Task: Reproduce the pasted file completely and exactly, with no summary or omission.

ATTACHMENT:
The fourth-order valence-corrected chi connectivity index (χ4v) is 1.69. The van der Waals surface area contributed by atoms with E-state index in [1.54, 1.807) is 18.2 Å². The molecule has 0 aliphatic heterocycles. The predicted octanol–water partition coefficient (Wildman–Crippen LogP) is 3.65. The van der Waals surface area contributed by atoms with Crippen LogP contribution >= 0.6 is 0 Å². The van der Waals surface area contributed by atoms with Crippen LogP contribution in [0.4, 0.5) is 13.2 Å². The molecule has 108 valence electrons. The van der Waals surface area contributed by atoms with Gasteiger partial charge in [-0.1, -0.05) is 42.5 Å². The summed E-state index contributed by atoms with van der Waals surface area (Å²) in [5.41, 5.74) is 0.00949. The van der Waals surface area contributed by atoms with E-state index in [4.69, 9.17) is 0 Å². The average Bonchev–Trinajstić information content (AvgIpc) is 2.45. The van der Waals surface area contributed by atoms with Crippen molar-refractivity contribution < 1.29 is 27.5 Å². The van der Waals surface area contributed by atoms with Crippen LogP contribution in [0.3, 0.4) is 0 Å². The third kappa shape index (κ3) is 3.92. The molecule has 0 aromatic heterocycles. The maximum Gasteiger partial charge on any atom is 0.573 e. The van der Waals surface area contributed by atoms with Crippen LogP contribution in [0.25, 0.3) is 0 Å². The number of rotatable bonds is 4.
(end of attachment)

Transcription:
The fourth-order valence-corrected chi connectivity index (χ4v) is 1.69. The van der Waals surface area contributed by atoms with E-state index in [1.54, 1.807) is 18.2 Å². The molecule has 0 aliphatic heterocycles. The predicted octanol–water partition coefficient (Wildman–Crippen LogP) is 3.65. The van der Waals surface area contributed by atoms with Crippen LogP contribution >= 0.6 is 0 Å². The van der Waals surface area contributed by atoms with Crippen LogP contribution in [0.4, 0.5) is 13.2 Å². The molecule has 108 valence electrons. The van der Waals surface area contributed by atoms with Gasteiger partial charge in [-0.1, -0.05) is 42.5 Å². The summed E-state index contributed by atoms with van der Waals surface area (Å²) in [5.41, 5.74) is 0.00949. The van der Waals surface area contributed by atoms with E-state index in [4.69, 9.17) is 0 Å². The average Bonchev–Trinajstić information content (AvgIpc) is 2.45. The van der Waals surface area contributed by atoms with Crippen molar-refractivity contribution < 1.29 is 27.5 Å². The van der Waals surface area contributed by atoms with Crippen LogP contribution in [0.3, 0.4) is 0 Å². The third kappa shape index (κ3) is 3.92. The molecule has 0 aromatic heterocycles. The maximum Gasteiger partial charge on any atom is 0.573 e. The van der Waals surface area contributed by atoms with Crippen LogP contribution in [0.25, 0.3) is 0 Å². The number of rotatable bonds is 4.